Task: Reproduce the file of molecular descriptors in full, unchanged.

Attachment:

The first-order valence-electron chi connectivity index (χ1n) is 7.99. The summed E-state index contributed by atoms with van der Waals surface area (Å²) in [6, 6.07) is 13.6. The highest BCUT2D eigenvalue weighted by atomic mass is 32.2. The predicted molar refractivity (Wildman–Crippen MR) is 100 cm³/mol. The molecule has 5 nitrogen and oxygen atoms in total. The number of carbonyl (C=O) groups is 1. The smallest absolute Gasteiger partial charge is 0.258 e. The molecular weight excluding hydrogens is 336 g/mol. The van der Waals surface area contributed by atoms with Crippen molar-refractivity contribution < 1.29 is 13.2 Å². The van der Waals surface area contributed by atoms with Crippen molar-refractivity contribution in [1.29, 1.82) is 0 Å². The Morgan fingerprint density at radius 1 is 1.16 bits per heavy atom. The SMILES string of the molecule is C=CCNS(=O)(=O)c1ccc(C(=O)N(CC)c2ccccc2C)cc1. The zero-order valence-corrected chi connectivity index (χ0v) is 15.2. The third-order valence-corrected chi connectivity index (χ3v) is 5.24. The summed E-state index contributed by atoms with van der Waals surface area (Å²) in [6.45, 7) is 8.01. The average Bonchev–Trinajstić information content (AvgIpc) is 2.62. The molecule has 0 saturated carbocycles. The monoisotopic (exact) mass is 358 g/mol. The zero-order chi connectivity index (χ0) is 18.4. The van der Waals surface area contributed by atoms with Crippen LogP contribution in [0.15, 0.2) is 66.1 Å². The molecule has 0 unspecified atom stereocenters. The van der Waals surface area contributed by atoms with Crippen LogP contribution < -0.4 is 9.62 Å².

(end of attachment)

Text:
The first-order valence-electron chi connectivity index (χ1n) is 7.99. The summed E-state index contributed by atoms with van der Waals surface area (Å²) in [6, 6.07) is 13.6. The highest BCUT2D eigenvalue weighted by atomic mass is 32.2. The predicted molar refractivity (Wildman–Crippen MR) is 100 cm³/mol. The molecule has 5 nitrogen and oxygen atoms in total. The number of carbonyl (C=O) groups is 1. The smallest absolute Gasteiger partial charge is 0.258 e. The molecular weight excluding hydrogens is 336 g/mol. The van der Waals surface area contributed by atoms with Crippen molar-refractivity contribution < 1.29 is 13.2 Å². The van der Waals surface area contributed by atoms with Crippen molar-refractivity contribution in [1.29, 1.82) is 0 Å². The Morgan fingerprint density at radius 1 is 1.16 bits per heavy atom. The SMILES string of the molecule is C=CCNS(=O)(=O)c1ccc(C(=O)N(CC)c2ccccc2C)cc1. The zero-order valence-corrected chi connectivity index (χ0v) is 15.2. The third-order valence-corrected chi connectivity index (χ3v) is 5.24. The summed E-state index contributed by atoms with van der Waals surface area (Å²) in [6.45, 7) is 8.01. The average Bonchev–Trinajstić information content (AvgIpc) is 2.62. The molecule has 0 saturated carbocycles. The monoisotopic (exact) mass is 358 g/mol. The zero-order chi connectivity index (χ0) is 18.4. The van der Waals surface area contributed by atoms with Crippen LogP contribution in [0.15, 0.2) is 66.1 Å². The molecule has 0 unspecified atom stereocenters. The van der Waals surface area contributed by atoms with Crippen LogP contribution < -0.4 is 9.62 Å².